Over the course of the past three years, Logic has become a bigger rapper than most would have ever imagined. He’s always been a gifted rapper, especially when it comes to flow and durability, but he’s never really said that much, and up until recently, had very little mainstream attention. This all changed with his song “1-800-273-8255,” a No. 1 hit that helped raise awareness for the suicide prevention hotline.

Like all things with Logic however, he turns around from potentially saying anything with greater substance or purpose behind it, and releases a crude and braggadocios follow-up to his Bobby Tarantino mixtape. It’s why I’ve always said that Logic means well but never delivers. Even the “1-800-273-8255” chorus wasn’t without its cheesy and tone-deaf ad-lib’s asking “who can relate? woo!” It was clear that someone was still having too much fun on a song that was meant to raise suicide prevention.

I couldn’t help but laugh every time I heard “who can relate? woo!” follow him singing “I just wanna die,” and honestly it ruined the whole song for me entirely. So much so, that headlines such as  CNN‘s “Calls to Suicide Prevention Hotline Spike After VMA Performance” and HuffingtonPost‘s “Calls To National Suicide Prevention Line Tripled After Logic’s Grammy Performance,” almost seemed to mock the singer as much as I was. Not to knock what he did and those he helped, but it’s not like suicide prevention is that hard of a cause to get behind.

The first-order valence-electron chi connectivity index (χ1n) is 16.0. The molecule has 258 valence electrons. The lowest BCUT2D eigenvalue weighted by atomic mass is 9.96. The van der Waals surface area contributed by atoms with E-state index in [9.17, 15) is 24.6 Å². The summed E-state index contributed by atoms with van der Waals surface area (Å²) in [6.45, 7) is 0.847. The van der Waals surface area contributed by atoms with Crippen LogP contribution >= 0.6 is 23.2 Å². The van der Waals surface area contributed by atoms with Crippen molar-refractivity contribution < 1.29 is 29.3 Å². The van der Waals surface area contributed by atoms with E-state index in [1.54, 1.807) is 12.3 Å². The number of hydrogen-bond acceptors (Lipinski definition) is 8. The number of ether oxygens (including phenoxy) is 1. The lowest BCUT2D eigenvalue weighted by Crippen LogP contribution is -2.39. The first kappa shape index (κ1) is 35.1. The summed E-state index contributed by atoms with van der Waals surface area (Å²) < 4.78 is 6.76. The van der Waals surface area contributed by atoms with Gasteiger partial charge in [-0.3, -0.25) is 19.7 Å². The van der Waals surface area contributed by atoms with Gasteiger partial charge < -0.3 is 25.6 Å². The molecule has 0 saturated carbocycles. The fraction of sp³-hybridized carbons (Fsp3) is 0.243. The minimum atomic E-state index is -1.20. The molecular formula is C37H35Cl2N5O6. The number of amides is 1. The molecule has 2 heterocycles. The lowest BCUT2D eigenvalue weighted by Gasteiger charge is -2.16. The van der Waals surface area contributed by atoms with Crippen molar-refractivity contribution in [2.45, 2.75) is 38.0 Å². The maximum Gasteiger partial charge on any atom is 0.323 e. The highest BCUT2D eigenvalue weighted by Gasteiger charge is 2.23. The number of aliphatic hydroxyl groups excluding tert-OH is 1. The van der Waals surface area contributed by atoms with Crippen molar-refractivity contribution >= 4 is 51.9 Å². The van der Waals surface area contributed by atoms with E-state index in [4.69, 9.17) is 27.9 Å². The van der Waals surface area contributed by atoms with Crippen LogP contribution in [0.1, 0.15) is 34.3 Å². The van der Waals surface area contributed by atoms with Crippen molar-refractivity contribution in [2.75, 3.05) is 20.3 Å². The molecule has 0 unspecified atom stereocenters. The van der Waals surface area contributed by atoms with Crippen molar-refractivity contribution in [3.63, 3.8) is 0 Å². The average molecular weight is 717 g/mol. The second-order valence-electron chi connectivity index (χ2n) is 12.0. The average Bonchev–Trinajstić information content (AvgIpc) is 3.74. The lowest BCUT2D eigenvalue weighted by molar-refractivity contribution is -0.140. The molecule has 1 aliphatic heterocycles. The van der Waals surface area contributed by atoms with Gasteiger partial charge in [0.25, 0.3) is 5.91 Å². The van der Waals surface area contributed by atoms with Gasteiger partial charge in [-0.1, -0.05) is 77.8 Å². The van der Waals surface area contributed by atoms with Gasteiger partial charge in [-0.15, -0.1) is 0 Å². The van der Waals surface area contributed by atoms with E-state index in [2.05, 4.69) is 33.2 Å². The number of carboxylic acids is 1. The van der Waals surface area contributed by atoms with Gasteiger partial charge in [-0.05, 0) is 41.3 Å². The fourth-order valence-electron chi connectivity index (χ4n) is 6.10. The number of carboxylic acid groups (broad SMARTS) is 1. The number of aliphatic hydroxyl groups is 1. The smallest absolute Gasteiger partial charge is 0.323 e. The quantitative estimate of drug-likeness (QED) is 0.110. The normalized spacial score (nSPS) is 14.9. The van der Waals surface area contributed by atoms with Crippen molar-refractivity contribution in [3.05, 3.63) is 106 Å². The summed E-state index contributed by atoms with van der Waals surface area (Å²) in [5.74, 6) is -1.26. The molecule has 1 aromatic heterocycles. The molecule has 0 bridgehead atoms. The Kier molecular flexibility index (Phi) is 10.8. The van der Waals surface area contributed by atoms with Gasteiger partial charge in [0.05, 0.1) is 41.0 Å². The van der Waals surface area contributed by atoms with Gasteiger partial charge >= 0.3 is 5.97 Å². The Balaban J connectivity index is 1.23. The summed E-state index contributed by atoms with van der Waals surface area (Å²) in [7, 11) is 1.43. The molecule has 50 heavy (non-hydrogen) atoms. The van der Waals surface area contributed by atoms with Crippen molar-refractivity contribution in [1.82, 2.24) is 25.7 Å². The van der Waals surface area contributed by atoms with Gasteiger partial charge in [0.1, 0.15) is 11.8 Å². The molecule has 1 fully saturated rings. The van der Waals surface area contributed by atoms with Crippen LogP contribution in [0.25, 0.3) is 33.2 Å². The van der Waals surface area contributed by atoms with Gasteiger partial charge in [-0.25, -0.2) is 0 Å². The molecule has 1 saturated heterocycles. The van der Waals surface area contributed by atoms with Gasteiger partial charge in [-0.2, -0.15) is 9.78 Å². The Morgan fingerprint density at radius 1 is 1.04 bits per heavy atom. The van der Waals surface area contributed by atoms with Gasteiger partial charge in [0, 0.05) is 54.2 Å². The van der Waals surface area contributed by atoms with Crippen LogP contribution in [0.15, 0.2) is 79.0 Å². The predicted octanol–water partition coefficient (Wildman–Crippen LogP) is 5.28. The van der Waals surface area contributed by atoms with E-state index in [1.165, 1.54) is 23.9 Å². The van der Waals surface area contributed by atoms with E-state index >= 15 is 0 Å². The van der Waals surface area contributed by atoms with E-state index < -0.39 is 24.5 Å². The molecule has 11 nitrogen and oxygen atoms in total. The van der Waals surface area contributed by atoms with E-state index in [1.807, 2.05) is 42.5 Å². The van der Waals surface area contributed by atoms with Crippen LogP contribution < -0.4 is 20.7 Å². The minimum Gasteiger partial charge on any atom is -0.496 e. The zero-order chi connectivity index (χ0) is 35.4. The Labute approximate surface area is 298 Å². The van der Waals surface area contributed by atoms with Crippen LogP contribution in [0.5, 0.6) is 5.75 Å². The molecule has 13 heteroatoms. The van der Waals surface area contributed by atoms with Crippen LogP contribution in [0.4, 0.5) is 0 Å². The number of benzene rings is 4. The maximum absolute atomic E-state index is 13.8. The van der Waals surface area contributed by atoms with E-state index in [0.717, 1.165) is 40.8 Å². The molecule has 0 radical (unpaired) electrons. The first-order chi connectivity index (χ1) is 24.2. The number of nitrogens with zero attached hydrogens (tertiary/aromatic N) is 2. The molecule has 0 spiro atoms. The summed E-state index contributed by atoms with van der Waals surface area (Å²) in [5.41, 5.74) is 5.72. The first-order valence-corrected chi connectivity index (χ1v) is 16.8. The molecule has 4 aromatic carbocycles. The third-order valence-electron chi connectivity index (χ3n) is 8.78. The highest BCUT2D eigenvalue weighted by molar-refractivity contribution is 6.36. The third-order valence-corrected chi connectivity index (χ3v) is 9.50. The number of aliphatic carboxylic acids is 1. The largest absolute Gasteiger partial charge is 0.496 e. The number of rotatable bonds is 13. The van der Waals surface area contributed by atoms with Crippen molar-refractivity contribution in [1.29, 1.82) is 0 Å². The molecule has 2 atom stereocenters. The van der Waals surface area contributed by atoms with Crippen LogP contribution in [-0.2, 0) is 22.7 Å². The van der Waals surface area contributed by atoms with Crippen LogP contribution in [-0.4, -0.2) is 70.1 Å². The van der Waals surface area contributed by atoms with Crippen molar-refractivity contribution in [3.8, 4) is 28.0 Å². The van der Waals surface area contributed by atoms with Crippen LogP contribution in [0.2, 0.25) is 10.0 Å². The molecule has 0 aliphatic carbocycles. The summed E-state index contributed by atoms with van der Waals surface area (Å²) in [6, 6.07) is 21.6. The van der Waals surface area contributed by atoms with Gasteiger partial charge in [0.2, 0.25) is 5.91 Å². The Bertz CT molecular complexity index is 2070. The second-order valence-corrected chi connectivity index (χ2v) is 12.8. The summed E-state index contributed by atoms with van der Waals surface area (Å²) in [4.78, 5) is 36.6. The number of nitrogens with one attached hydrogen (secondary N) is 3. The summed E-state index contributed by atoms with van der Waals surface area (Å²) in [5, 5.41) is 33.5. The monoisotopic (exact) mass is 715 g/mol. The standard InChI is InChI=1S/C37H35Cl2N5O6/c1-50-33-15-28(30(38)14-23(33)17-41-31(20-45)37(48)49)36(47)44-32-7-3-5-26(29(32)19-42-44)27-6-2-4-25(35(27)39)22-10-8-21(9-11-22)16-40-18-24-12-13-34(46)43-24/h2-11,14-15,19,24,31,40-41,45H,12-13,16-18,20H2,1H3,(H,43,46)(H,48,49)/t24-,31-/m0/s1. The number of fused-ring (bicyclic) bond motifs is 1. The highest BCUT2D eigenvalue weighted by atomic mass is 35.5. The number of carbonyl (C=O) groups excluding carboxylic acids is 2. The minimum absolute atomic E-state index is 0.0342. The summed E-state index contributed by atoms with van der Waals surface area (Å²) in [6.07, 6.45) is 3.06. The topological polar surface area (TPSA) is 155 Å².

To turn around and release a mixtape opened by Adult Swim’s Rick & Morty and spit the most boring lines such as “Hit the studio, record the shit, then mix the shit, then master it/And then we do the show and they recite that,” one has to question what Logic really wants. Sure, Bobby Tarantino II went to No. 1, but so did XXXTentacion’s ?, so the bar for who and what can reach No. 1 isn’t set too high.

Logic might be much better at brag rap than his preachy rap, but his cockiness seems to always get in the way. On one track he boasts “I treated everybody with respect and now I’m rich (woo!),” (his favorite interjection), and later “I’m so alive, leave that pussy crucified,” a sentence one would never expect to follow a song like “1-800-273-8255.” People forget that on the same album as his suicide prevention anthem, Juicy J screams “Kill yo’ mothafuckin self, nigga/And tell yo’ bitch I said slob on my knob” on the track “Inkblots.”

It’s this never ending and seemingly money grabbing contradiction that always leads me to believe that Logic means well, but can never deliver. It’s like Joel Osteen and Steve Harvey at a self-help seminar preaching to a stadium of children that everything is fine in the world and performing some similar-minded idealist’s version of hip-hop. As he dabbles in every avenue to see what works best, hopefully when he decides who he wants to be as an artist, the contradictions and “woo!’s” in what should be a deeper message fizzle out. That, or Logic will.

What do you think? Drop your thoughts in the comments below.